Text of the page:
The easiest answer for both scenarios is to put yourself out there. Have a passion and dedication for it. Be inquisitive and research through personal experience, as well as through the internet. 

 

After 9 years living in China, I have yet to learn the language in any manner to have a conversation with Chinese people without the help of a translator. I just do not have a passion to learn new languages. But I do have a very good understanding of culture and the dynamics of their societies. I found their traditions and the lightning fast evolution of their culture taking place in the 21st century to be fascinating. Being an outsider, and having been here to see the transitions occurring is something that interests me greatly. 

 

For example, being a high school teacher, I have been here long enough to observe the transition of the culture of teen relationships. What was once taboo in many respects has very quickly evolved into a much more open and accepting culture of youth dating. In fact, it has rapidly evolved to begin accepting gay relationships among their peers. I feel almost as an anthropologist hidden behind a duck screen observing a society covertly as things change. 

 

As the older generation dies off with their rigid cultural and societal expectations of days long passed, and the younger generation being influenced by western and universal cultural ideals through music, movies, and the internet, they are the future of China. To watch the hardline of governmental control and involvement in society being remolded for a 21st century future of younger "politicians" is exciting. Where it leads is anyone's guess. Much like it must have been going from a Chairman Mao's socialist/communist regime to a country that developed a balancing act with those beliefs with capitalism and more independent freedoms that changed China forever.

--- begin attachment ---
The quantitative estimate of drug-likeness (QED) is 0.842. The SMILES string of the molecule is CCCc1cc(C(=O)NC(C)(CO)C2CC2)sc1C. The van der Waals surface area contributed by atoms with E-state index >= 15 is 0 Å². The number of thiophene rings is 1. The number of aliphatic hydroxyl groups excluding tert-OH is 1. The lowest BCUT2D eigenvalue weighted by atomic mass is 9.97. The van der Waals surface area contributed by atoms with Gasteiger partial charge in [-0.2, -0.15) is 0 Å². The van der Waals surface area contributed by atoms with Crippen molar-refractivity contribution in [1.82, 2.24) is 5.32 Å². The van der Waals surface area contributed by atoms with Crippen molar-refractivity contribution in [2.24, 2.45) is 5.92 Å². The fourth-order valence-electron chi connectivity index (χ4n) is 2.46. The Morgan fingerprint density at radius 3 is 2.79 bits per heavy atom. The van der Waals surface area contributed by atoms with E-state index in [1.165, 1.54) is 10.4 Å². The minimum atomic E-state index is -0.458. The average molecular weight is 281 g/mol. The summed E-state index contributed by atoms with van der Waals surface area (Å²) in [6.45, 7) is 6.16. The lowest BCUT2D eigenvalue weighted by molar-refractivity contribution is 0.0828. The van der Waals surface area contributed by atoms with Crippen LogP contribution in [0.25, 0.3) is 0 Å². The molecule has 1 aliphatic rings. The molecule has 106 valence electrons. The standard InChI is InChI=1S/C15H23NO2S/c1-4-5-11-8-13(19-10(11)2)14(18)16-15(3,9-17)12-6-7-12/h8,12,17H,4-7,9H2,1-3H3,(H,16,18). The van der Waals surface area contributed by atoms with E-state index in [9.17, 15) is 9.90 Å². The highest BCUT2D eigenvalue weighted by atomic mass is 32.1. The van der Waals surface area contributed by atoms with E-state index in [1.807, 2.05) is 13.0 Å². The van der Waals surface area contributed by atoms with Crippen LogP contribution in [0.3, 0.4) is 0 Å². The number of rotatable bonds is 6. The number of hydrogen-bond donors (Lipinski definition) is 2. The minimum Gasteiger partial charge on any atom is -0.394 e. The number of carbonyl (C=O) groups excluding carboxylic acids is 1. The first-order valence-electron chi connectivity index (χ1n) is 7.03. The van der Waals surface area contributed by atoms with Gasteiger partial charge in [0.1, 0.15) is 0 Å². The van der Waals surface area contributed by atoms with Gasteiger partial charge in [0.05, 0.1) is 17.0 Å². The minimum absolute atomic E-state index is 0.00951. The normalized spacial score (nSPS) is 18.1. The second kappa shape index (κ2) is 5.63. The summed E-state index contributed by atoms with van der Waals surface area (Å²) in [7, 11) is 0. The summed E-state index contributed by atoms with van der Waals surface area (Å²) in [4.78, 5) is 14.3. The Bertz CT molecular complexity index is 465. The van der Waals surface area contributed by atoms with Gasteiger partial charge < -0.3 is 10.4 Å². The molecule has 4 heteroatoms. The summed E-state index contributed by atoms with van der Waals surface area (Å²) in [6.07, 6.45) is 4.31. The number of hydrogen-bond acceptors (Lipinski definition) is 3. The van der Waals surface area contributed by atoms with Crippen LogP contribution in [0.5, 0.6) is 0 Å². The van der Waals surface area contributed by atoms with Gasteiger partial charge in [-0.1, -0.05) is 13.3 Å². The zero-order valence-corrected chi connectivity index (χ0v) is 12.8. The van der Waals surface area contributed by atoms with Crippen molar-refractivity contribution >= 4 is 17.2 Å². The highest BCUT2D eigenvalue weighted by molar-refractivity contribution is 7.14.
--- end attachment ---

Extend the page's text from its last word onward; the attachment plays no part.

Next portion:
Report Abuse
1 year 12 weeks ago
 
Know the answer ?
Please or register to post answer.

Report Abuse

Security Code: * Enter the text diplayed in the box below
Image CAPTCHA
Enter the characters shown in the image.
  • Allowed HTML tags: <a> <em> <strong> <cite> <code> <ul> <ol> <li> <dl> <dt> <dd> <img> <br> <p> <u>
  • Web page addresses and e-mail addresses turn into links automatically.
  • Lines and paragraphs break automatically.
  • Textual smileys will be replaced with graphical ones.

More information about formatting options

Forward Question

Answer of the DayMORE >>
A: 1. Apply at FindJobz, top L corner of this screen! 2. Have a look
A:1. Apply at FindJobz, top L corner of this screen! 2. Have a look over the Internet with "Requirements for an English teaching job in China" in search for more details.You could also look at the guidance titled "How to use an Internet, search engines in particular ..." for more in-dept knowledge. 3. As you can see from no. 2,, main requirement for an ET job in China is holding of a native English passport (UK, Ireland, USA, Canada, Australia, New Zealand and S. Africa), no different than anywhere else in the world. 4. Non-English native passport holders qualify for an ET job in China only if they hold BA degree completed in the native English country.However, most recruiters and hiring managers in China aren't aware of that exemption, so if you hold a degree from one or two native English countries, I suggest you include that into Introduction letter. Good lucky! P.S.Application for the NASA's Moon-to-Mars Program at the Cape Canaveral is less stringent than applying for an ET job as a non-native Englisher ...That of course, is an opinion of a non-English native teacher with lengthy English teaching experience in several different countries.  -- icnif77